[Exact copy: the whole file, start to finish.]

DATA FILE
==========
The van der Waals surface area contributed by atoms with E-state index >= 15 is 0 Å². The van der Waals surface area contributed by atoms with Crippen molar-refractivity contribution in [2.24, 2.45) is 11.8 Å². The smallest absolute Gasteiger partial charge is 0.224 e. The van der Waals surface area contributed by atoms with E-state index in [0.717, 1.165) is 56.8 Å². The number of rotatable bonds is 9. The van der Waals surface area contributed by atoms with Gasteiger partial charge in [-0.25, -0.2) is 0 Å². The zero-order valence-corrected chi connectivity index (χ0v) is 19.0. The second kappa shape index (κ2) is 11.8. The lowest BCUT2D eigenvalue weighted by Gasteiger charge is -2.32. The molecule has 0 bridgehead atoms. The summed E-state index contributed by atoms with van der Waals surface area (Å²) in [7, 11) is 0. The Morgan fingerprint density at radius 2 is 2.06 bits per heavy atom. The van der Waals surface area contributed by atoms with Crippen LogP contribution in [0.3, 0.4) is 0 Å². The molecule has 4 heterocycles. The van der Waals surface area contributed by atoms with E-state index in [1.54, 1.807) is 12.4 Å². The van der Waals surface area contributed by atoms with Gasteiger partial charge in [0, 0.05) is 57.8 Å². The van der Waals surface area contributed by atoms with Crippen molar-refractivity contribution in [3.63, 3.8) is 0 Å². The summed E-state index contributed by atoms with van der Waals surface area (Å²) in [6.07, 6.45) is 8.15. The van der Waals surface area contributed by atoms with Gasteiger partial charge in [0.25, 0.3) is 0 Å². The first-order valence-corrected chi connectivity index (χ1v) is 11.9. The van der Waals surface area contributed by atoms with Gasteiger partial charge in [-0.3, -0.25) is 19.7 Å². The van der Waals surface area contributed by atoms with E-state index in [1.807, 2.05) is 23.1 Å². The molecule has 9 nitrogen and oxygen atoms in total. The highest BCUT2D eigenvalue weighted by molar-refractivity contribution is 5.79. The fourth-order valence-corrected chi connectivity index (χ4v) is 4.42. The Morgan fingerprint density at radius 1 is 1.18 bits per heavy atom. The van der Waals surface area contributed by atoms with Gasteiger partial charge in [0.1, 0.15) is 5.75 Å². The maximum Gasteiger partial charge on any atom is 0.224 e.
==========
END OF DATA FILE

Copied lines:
The van der Waals surface area contributed by atoms with E-state index >= 15 is 0 Å². The van der Waals surface area contributed by atoms with Crippen molar-refractivity contribution in [2.24, 2.45) is 11.8 Å². The smallest absolute Gasteiger partial charge is 0.224 e. The van der Waals surface area contributed by atoms with E-state index in [0.717, 1.165) is 56.8 Å². The number of rotatable bonds is 9. The van der Waals surface area contributed by atoms with Gasteiger partial charge in [-0.25, -0.2) is 0 Å². The zero-order valence-corrected chi connectivity index (χ0v) is 19.0. The second kappa shape index (κ2) is 11.8. The lowest BCUT2D eigenvalue weighted by Gasteiger charge is -2.32. The molecule has 0 bridgehead atoms. The summed E-state index contributed by atoms with van der Waals surface area (Å²) in [7, 11) is 0. The Morgan fingerprint density at radius 2 is 2.06 bits per heavy atom. The van der Waals surface area contributed by atoms with Crippen LogP contribution in [0.3, 0.4) is 0 Å². The molecule has 4 heterocycles. The van der Waals surface area contributed by atoms with E-state index in [1.54, 1.807) is 12.4 Å². The van der Waals surface area contributed by atoms with Gasteiger partial charge in [0, 0.05) is 57.8 Å². The van der Waals surface area contributed by atoms with Crippen molar-refractivity contribution in [3.63, 3.8) is 0 Å². The summed E-state index contributed by atoms with van der Waals surface area (Å²) in [6.07, 6.45) is 8.15. The van der Waals surface area contributed by atoms with Gasteiger partial charge in [0.25, 0.3) is 0 Å². The first-order valence-corrected chi connectivity index (χ1v) is 11.9. The van der Waals surface area contributed by atoms with Gasteiger partial charge in [-0.3, -0.25) is 19.7 Å². The van der Waals surface area contributed by atoms with E-state index in [1.807, 2.05) is 23.1 Å². The molecule has 9 nitrogen and oxygen atoms in total. The highest BCUT2D eigenvalue weighted by molar-refractivity contribution is 5.79. The fourth-order valence-corrected chi connectivity index (χ4v) is 4.42. The Morgan fingerprint density at radius 1 is 1.18 bits per heavy atom. The van der Waals surface area contributed by atoms with Gasteiger partial charge in [0.1, 0.15) is 5.75 Å². The maximum Gasteiger partial charge on any atom is 0.224 e.